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More Than Half Of Teens Will Own Cell Phones Soon
The Michigan Daily
Journalist: Lauren Hodge
September 23, 2002

Whether used in emergency situations or for day-to-day communication, cell phones make communication more accessible and quicker for students. No longer do people have to wait to get home or to reach an Internet connection to relay information.

As the market develops, offering Internet access and the ability to send messages to others straight from mobile phones, researchers predict that 50 percent of teens will own a cell phone in two years.

A recent study released by Cahners In-Stat Group Market Research Firm projects that the wireless market for young people ages 10-24 will grow from 11 million subscribers to 43 million in 2004.

Because technological advancements are made every day, many feel the necessity to adapt to the changes in order to keep from falling behind. This in turn causes cell phone users to become dependent on their hand-held devices.

English Prof. Louis Cicciarelli says he is more confused than offended when a cell phone goes off in class.

"It isn't an insult to me, I just don't understand why students need to be reached in the middle of the day. I barely talk on the phone at home and don't own a cell phone. It's just not necessary," Cicciarelli said.

But for Nursing sophomore Alyssa Shefman, her cell phone is a valuable safety device.

"If I am ever in an accident or there is a serious emergency, it is comforting to know that I can get immediate help," Shefman said.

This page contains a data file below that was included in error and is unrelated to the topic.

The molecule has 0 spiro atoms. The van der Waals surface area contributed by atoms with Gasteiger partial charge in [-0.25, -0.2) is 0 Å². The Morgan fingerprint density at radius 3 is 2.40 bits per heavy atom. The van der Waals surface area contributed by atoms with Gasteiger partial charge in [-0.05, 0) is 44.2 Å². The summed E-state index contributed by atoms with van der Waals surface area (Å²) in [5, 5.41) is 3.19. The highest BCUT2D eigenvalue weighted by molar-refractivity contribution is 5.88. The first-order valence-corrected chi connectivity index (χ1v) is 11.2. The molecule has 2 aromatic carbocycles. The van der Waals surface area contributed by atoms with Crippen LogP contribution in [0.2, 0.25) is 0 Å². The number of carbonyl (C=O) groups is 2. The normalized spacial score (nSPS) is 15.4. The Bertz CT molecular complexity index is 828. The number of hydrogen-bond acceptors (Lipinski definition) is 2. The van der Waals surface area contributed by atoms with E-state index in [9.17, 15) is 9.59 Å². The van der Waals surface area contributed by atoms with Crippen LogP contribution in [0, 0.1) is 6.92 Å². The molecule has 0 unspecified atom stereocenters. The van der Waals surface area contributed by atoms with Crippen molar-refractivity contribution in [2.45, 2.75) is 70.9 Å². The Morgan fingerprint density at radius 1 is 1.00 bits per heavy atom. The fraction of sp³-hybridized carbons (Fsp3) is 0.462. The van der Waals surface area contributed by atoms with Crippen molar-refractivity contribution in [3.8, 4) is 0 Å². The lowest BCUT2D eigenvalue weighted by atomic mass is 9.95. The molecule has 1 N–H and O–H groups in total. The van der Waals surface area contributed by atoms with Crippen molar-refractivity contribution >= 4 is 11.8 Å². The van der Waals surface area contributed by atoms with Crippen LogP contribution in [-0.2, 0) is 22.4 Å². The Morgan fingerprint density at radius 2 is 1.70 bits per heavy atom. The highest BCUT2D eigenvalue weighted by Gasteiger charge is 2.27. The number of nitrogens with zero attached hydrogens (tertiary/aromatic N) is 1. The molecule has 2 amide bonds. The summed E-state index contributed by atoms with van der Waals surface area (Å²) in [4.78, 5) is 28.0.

Mike Shih, owner of Wireless Express on South University Avenue, said the store is currently the No. 1 dealer for AT&T Voice Stream in Ann Arbor. Opening in November of last year, Shih says business is going very well.

"Cell phones are a great way to help students with their budgets, especially for long distance calls by out-of-state students," Shih said, adding their main goal is to cater to the students' needs, primarily because communication is so important.

Though cell phones are cost effective for a number of reasons, many students are responsible for paying their monthly cell phone bills.

"My parents purchased the phone, the activation fee and a basic plan," LSA sophomore Matthew Arenson said. "But I paid extra to upgrade my package with more minutes."

Despite the variety of benefits provided by cell phones, studies suggest they can have life-threatening effects under certain circumstances. In June of 2001, the state Assembly in Albany approved a measure that made New York the first state to prohibit drivers from using hand-held cell phones. According to a recent article by USA Today, more than 6 million of the 150 million cell phone users reside in the state of New York alone.

Originally from Brooklyn, LSA sophomore Jared Goldberger said he supported the new law.

"It took a little while to get used to not talking in a car because it's a natural response. But all in all, I think the law is beneficial because it will save the lives of a lot of careless drivers. Especially in Manhattan," Goldberger said.

The effects of radiation caused by cellular phones have additionally caused much debate. Dr. Kjell Hansson Mild studied radiation risk in 11,000 mobile telephone users in Sweden. Symptoms such as headaches, fatigue and burning sensations on the skin were noted on those who made longer mobile phone calls. Numerous other experiments have been conducted to observe the repercussions, if any, of cell phone use.

"The solution is simple," said Bert Dearing, an employee at Wireless Express. "People can purchase hands-free sets to reduce the risk of radiation. Certain wireless phones, like Ericsson, have proven to give off less radiation."

Despite the possible effects, the Federal Communications Commission has endorsed commercial cellular services in the United States since 1982, and the number of wireless telephone subscribers increases dramatically each year. Currently, 150 million Americans own cellular phones, according to a recent study conducted by the University of California at Davis Health System.

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